Studies also show that more successful athletes use positive thinking and positive imagery to visualize success more than less successful athletes (Hardy, et al., 2001; Porter, 2003; Weinberg & Gould, 1999).

In addition, athletes and coaches, especially at the Olympic level, have expressed that concentration/attention, relaxation, self-talk, mental imagery, and team cohesion as important psychological skills and methods of an athlete (Weinberg & Gould, 1999).

The Psychological Skills Training Program

Once an athlete’s psychological skills weaknesses and strengths are assessed and identified, either though an interview or a series of PST questionnaires, a PST training program, based upon the athlete’s goals and needs, can be put together for the athlete.

Because each athlete has different needs, due to their sporting needs (technical, tactical, and physical), their psychological skill development, their orientations and experience, every PST program must be individualized to fit that athlete.

Thus, every PST program is different, and only needs to include the PST methods required to meet the athlete’s PST requirements – i.e. develop and maintain their strengths, and enhance their weaknesses (Hodge, 2007; Weinberg & Gould, 1999).

Phases Of The Psychological Skills Training Program

However, despite each PST program being unique, they all follow a general structure broken into three distinct phases:

  1. The Education Phase
  2. The Acquisition Phase
  3. The Practice Phase (Hodge, 2007; Weinberg & Gould, 1999).

The Education Phase

In the Education Phase it is important to teach the athlete about the importance and benefits of PST training to their performance. In this phase the athlete learns about the PST methods through which psychological skills can be learned. This phase lasts as long as it takes for the athlete to understand the importance of developing their psychological skills (Weinberg & Gould, 1999).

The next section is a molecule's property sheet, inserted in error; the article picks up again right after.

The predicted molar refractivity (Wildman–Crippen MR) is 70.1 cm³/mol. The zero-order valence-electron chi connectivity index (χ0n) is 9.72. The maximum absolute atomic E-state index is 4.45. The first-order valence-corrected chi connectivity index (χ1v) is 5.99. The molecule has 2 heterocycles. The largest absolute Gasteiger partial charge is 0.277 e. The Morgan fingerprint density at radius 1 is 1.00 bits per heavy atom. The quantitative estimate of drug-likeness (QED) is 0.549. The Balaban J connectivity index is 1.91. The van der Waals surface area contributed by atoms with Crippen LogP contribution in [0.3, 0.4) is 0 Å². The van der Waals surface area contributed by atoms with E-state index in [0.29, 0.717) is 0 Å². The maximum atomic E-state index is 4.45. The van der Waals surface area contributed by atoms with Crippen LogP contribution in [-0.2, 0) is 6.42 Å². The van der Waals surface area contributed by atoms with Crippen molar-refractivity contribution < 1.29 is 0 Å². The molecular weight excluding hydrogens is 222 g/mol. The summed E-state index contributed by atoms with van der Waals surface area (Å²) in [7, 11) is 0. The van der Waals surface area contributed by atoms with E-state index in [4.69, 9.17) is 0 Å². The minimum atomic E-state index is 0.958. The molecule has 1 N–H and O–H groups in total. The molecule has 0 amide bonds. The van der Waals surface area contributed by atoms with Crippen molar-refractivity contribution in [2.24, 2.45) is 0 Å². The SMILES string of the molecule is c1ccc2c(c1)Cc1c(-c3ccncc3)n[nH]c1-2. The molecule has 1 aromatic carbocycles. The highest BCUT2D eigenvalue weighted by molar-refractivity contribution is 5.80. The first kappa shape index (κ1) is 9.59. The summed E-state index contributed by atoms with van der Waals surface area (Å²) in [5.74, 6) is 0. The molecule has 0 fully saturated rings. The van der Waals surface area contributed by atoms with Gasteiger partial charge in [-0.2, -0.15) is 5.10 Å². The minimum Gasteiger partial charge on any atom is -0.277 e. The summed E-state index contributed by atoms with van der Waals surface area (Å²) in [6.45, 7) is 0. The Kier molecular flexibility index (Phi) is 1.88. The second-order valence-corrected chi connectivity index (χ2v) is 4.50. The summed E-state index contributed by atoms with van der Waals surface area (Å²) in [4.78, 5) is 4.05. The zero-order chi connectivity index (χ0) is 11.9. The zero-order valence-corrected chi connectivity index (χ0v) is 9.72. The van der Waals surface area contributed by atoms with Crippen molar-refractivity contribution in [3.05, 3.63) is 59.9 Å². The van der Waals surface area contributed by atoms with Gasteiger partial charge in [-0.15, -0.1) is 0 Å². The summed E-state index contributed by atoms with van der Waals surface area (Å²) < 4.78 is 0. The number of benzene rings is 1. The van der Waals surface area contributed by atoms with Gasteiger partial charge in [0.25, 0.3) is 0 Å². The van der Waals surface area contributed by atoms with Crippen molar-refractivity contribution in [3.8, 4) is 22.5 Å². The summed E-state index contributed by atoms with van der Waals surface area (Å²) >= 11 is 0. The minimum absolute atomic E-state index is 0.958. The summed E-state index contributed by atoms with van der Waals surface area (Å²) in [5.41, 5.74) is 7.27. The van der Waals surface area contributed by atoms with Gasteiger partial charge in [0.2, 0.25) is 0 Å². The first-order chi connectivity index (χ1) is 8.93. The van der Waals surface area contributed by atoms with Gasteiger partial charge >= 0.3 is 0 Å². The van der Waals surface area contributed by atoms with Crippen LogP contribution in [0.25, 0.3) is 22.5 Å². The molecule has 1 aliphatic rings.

The Acquisition Phase

The Acquisition Phase focuses on learning the methods for acquiring and developing the different psychological skills. Formal sessions with an instructor are used to teach the athlete the relevant methods that they require, and then they should practice them by themselves, until they are competent in those methods (Weinberg & Gould, 1999).

The Practice Phase

The Practice Phase is the longest phase of the three phases. This phase is when the athlete just practices and practices the methods that are relevant to them, until they have accomplished the three primary objectives of this stage.

The three primary objectives are:

  1. To automate psychological skills through over learning—i.e. practicing PST methods every day until the skills that the athlete wants become automatic;
  2. To teach the athlete to systematically integrate psychological skills into their competitive situations—i.e. using relaxation before a competition to decrease anxiety;
  3. To simulate the psychological skills that athlete needs in competition—i.e. using self-talk to increase self-confidence (Weinberg & Gould, 1999).

Evaluation Of The Psychological Skills Training Program

Once an athlete has been given a PST program, as they do with their physical training, they must keep a logbook, so that they can continually reevaluate it as they make progress and their needs change, to ensure that their psychological skills are developing (Hodge, 2007; Weinberg & Gould, 1999).


Goal setting, positive self-talk, mental imagery and mental rehearsal, and relaxation PST methods have all been proven to improve the psychological skills self-confidence, control activation, and arousal regulation, amongst others, as well as enhancing the actual physical athletic performance of an athlete.

All four methods have been identified as the most prominent PST methods among both the psychology literature and those utilized by athletes (Vealy, 1988, as cited in Hardy, et al., 1999).